"I could talk about this for days," says Mira Sorvino, and I believe her. Unfortunately, we don't have days, and after the 47-year-old actress tells me about her work as a UN Goodwill Ambassador to Combat Human Trafficking – of meeting police and lawyers in Mexico, interviewing trafficked child virgins in Cambodia and lobbying Congress to abolish slavery in Darfur – I'm hoping I don't sound too frivolous when I steer the subject towards Woody Allen.
At the age of 28 Sorvino won an Oscar for her supporting role in Allen's 1995 comedy, Mighty Aphrodite, about a neurotic and snobbish sports writer (Allen; who else) seeking out the mother of his adopted son and discovering that she is a porn star-cum-prostitute (Sorvino) whose ambitions of becoming an actor are only slightly more absurd than her high-pitched, Minnie Mouse voice.
"He (Allen) asked me to do that voice," says Sorvino. "I knew Linda was a foul-mouthed prostitute and I had to dress accordingly so I found this crazy Jean Paul Gaultier dress with these bumblebee neon stripes. And he said: 'I want you work on the voice because not only is she cheap but she's stupid.' But I wanted to make her ridiculous in a heart-rending way."
Sorvino made the right call, rescuing a character that might otherwise have been tinged with misogyny. The scene where she mistakes Allen, who has tracked her down to her apartment, for a punter, is full of marvellous slapstick sexuality. Was she nervous of having to enact the seduction of one of the icons of American cinema?
"Everything about that shoot was unnerving," she says. "I had been a fan of his since I was 12 and when I was 16 I played the Diane Keaton role in Play It Again, Sam at my high school. So to actually be in one of his films in my twenties was mind-blowing. I was just so shy, but then he's shy too."
Was winning an Oscar so early in her career as much a curse as a boost? "I didn't see it that way. I made some maverick choices that may have cost me, but I don't think it had anything to do with the Oscar. More like I made three genre films in a row, but that was because I was dating Quentin Tarantino at the time...
"Having said that, I worked with Guillermo del Toro [in the 1997 horror film Mimic, in which she played an entomologist faced with killer insects] before anyone knew how great he was, and Antoine Fuqua [in the 1998 action film The Replacement Killers] who has since then directed people on to Oscars." She was ahead of the curve then? "Yes, but maybe the giant cockroach theme [in Mimic] was a little off-putting to some."
She might add that after her Oscar triumph, Sorvino deliberately avoided typecasting. "I did what I call my dumb-blonde trilogy," she says. "There was Mighty Aphrodite, Romy and Michele's High School Reunion, and Norma Jean & Marilyn Monroe for HBO where I got to play lovely Marilyn Monroe. After that I started turning down dumb-blonde roles."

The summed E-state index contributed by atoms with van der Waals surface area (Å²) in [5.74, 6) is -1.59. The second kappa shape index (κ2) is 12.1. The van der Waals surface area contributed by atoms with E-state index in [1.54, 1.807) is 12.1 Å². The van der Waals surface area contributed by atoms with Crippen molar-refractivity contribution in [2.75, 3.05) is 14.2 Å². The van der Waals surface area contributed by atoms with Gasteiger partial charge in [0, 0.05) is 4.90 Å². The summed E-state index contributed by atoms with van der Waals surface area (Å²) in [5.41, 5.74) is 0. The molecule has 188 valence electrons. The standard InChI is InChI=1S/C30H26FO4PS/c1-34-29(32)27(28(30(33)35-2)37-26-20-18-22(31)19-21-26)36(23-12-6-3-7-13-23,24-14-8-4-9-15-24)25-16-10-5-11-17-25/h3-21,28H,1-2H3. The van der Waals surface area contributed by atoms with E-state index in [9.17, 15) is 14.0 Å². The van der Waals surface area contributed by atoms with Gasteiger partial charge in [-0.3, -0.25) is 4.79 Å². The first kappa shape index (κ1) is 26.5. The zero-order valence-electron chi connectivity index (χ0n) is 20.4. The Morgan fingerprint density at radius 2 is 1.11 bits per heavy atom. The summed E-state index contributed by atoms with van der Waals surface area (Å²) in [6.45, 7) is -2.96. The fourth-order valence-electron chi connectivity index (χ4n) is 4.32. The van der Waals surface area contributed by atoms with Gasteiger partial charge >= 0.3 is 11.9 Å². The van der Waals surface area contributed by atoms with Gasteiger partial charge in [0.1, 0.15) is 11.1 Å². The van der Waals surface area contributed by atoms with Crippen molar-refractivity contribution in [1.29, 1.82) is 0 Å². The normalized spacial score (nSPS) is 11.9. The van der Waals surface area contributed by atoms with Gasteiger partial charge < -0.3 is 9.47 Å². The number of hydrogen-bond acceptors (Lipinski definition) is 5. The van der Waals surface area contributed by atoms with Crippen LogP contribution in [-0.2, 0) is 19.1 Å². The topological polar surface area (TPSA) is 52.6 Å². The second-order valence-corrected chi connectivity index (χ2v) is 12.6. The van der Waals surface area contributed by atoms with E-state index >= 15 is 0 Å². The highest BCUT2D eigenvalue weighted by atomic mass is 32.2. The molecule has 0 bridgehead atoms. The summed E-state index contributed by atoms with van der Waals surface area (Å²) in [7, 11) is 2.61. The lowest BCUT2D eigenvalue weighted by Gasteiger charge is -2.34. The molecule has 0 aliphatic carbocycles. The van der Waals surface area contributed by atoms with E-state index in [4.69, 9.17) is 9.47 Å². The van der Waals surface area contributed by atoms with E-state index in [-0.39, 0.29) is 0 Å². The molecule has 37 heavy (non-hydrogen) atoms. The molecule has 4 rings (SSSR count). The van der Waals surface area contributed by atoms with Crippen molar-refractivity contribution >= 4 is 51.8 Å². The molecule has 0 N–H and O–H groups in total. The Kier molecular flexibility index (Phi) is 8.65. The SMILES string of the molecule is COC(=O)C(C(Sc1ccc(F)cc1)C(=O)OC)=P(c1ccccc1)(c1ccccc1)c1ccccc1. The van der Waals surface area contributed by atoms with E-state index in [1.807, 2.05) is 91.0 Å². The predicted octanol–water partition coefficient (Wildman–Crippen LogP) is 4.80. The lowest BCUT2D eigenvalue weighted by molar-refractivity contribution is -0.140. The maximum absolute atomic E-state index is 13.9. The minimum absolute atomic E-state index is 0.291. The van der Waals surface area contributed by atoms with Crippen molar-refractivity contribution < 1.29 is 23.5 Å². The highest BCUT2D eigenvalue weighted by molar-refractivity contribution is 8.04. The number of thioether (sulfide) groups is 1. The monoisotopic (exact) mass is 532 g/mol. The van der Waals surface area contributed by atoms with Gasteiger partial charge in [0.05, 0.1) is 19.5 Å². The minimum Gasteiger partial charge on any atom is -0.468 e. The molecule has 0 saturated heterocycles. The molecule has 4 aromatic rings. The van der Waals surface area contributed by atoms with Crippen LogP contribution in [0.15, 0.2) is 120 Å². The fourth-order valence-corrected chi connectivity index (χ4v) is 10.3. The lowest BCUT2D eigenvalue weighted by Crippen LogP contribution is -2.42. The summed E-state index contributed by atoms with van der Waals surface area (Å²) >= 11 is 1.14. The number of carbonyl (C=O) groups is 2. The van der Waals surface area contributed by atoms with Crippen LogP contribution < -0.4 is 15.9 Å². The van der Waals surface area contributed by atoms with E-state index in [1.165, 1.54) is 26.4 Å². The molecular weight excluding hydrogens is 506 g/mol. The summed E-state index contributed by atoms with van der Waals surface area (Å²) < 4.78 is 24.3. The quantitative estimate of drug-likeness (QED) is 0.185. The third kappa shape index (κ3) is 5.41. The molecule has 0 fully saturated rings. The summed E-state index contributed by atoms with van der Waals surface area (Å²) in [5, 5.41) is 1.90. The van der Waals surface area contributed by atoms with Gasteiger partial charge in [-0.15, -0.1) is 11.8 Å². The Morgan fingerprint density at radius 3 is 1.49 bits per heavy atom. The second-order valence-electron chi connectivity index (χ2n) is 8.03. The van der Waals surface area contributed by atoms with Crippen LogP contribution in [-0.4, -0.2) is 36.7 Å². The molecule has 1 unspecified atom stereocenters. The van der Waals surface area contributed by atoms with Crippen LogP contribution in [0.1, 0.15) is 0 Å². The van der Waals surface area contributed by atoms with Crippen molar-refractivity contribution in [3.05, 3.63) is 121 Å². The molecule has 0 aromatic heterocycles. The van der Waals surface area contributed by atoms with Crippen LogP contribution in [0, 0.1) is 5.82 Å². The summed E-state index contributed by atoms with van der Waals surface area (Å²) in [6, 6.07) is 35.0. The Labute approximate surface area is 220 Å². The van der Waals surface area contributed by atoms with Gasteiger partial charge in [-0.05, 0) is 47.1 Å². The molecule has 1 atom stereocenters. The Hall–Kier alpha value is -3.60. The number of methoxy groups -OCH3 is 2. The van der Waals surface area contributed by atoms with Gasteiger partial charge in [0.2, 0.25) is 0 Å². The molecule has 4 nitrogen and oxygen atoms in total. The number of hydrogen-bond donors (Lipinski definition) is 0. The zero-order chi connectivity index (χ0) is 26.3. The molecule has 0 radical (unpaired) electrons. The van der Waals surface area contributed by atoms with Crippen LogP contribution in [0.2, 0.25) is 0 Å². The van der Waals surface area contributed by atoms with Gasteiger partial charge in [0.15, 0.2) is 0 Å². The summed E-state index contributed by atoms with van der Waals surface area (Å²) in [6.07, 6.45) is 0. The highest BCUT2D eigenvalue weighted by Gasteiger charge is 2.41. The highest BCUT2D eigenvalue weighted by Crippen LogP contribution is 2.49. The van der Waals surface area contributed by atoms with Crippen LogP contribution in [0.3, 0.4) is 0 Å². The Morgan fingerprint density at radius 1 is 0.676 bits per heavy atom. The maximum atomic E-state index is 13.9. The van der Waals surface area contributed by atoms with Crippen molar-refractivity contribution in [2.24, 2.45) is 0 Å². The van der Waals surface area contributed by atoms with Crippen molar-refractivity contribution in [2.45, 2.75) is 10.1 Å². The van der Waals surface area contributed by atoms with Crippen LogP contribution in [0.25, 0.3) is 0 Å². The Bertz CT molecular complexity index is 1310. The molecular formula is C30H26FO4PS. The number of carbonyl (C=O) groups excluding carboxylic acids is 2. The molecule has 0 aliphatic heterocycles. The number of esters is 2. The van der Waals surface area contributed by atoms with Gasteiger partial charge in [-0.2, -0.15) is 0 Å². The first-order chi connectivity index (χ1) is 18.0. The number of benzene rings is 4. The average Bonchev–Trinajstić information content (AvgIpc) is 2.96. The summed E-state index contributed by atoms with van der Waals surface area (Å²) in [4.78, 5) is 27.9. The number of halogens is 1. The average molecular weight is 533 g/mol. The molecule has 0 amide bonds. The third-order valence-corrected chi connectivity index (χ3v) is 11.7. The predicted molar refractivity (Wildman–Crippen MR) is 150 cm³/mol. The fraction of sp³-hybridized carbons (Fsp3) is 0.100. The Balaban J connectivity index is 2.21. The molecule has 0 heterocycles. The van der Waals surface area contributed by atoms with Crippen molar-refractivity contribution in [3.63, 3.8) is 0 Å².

In her latest project she is still blonde but dangerous with it. She plays the wife of a former LAPD officer (John Simm with an American accent) in BBC2's The Intruders, an intriguing eight-part TV drama from X-Files scribe Glen Morgan and directed by Eduardo Sánchez, co-creator of The Blair Witch Project. Sorvino summarises the show as "a noir psychological paranormal thriller with shades of Seventies conspiracy films and star-crossed love story".
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About a secret society that chases immortality by seeking refuge in the bodies of others, Sorvino's is inhabited by (among others) an erstwhile member of the tsarist secret police – calling for the actress to speak Russian. "I have lived and worked in Russia and picked up a bit but not nearly enough," she says. "I begged them for one of my languages to be something I actually did speak, so they put in some Italian."
Her father is Italian-American actor Paul Sorvino and she was born in New York. She was a high-flying Harvard scholar. "I got a summa cum laude on my thesis, which was about racial conflict in China," she says, "but I feel like this is sort of bragging…" The point is, I say, that there were other avenues open to her, especially as she had learned to speak Mandarin. "I might have become a Sinologist had Tiananmen Square not happened," she agrees. "I was going to get a job teaching English, but Tiananmen Square made it impossible to go – both morally and practically because you'd endanger your Chinese friends."
Sorvino has made her career in independent cinema. "The only reason to wish for a more mainstream career is to be a multimillionaire," she says. "I don't actually like extreme fame. The thing is now I have my four children [with her husband, the actor Christopher Backus] and that's the heart of my life, so my career is gravy for me."
Nowadays, like many other art-house cinema stalwarts, she is excited by the possibilities of cable television drama. "I was offered television series every year – ones that are very big and successful now – and I turned them down. But there came a point where the scripts became really daring and exciting – like independent films except with budget and reach. And I have been frustrated that you can make a fantastic film like Union Square [Nancy Savoca's 2011 comedy drama] that maybe has my best performance but no one saw it. Matthew McConaughey's turn in True Detective completely blew me away… that's some of the best male acting I've seen and it's on TV and the writing is superb. This medium is the brave new world."
'The Intruders' begins on Monday 27 October at 9pm on BBC2
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